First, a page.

Patients with chronic fatigue syndrome and fibromyalgia have higher levels of high-sensitivity C-reactive protein (hsCRP) — a marker of inflammation — compared to healthy individuals, a study has found.
The relationship remains true even after adjusting for other variables such as body mass index (BMI), age and smoking status. This finding indicates an inflammatory activity in these patients that may be valuable as a therapy target.
The study, “Patients with Fibromyalgia and Chronic Fatigue Syndrome show increased hsCRP compared to healthy controls,” was published in the journal Brain, Behavior and Immunity.
Chronic fatigue syndrome (CFS) and fibromyalgia (FM) are distinct chronic disorders that have overlapping clinical characteristics, including pain and fatigue.
Interestingly, pain and fatigue are common traits across several different inflammatory disorders. Research also has shown inflammation directly activates pain pathways in the body.
As inflammation is a prominent component of the immune system, it has been suggested that the immune system may have a role in the development of CFS and FM.
However, the full extent of the connection between CFS, FM and the immune system is not conclusive.
A group of researchers from the Norwegian University of Science and Technology (NTNU) set out to investigate the levels of hsCRP — a well-established marker of inflammation — in CFS and FM patients compared to healthy people (controls).
Female participants between the ages of 18 and 60 were recruited for this study. The group consisted of 49 CFS patients, 57 FM patients, and 54 healthy controls. Subjects’ blood samples were collected and analyzed for expression of hsCRP.
Results indicated that the median hsCRP concentration was 0.94 mg/L for CFS, 1.30 mg/L for FM, and 0.60 mg/L for the control group.
Those results indicated that hsCRP levels were significantly higher for both CFS and the FM patients compared to healthy controls.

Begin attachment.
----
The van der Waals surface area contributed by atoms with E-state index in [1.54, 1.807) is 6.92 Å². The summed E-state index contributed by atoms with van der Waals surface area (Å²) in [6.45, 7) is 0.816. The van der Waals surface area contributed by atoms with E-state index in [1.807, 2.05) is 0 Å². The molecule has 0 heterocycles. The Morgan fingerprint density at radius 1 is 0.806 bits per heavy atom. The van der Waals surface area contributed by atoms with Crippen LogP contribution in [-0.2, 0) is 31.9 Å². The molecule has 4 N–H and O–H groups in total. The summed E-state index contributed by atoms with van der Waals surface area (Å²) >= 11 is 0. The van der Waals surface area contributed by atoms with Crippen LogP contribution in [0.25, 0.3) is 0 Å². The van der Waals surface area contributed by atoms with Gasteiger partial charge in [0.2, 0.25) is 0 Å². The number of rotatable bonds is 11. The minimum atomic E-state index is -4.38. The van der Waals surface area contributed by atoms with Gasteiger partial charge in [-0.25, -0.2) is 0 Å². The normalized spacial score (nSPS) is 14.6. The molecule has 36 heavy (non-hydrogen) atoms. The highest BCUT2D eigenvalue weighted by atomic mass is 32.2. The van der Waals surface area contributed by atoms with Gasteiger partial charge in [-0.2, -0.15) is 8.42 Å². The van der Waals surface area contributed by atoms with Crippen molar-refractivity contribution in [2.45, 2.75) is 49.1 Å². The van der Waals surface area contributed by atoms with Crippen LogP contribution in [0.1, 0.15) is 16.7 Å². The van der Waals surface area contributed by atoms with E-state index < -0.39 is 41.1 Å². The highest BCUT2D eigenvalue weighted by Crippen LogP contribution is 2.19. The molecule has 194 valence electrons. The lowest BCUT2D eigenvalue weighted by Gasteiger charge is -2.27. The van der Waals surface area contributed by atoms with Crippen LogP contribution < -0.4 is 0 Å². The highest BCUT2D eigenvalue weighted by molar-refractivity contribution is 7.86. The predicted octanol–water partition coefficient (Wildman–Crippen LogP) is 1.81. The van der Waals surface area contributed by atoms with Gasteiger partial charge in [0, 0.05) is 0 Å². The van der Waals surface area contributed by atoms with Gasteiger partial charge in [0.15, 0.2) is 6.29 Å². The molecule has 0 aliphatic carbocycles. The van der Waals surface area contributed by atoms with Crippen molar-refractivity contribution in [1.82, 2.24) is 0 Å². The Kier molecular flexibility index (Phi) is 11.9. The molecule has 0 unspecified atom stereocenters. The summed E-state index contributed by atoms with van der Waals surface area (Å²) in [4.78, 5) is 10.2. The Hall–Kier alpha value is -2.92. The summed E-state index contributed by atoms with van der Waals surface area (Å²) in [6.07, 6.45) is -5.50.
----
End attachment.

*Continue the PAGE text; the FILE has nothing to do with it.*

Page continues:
Interestingly, there were no statistical differences with regards to hsCRP between the two patient groups.
Next, researchers determined whether hsCRP levels were affected by any other factors, such as BMI, age or smoking. While BMI was correlated to hsCRP levels, neither age nor smoking were. “After adjustment for BMI, the increased hsCRP in both patient groups compared to healthy controls was still significant,” the authors wrote.
“Patients with CFS and FM have higher concentrations of hsCRP compared to healthy controls. This remains significant even after adjusting for BMI. CFS and FM cannot be distinguished from each other on the basis of hsCRP in our study,” the authors concluded.
As per guidelines set by the Centers for Disease Control and Prevention and the American Heart Association, the hsCRP levels in CFS and FM patients of this study fall within the moderate-to-high-risk concentration. “As such, this has clinical relevance beyond defining the cause of CFS and FM,” the researchers stated.
“Inflammation is a well-known cause of fatigue and pain and may be a target for attack by medications as well as a marker for monitoring any treatment of these conditions,” they surmised.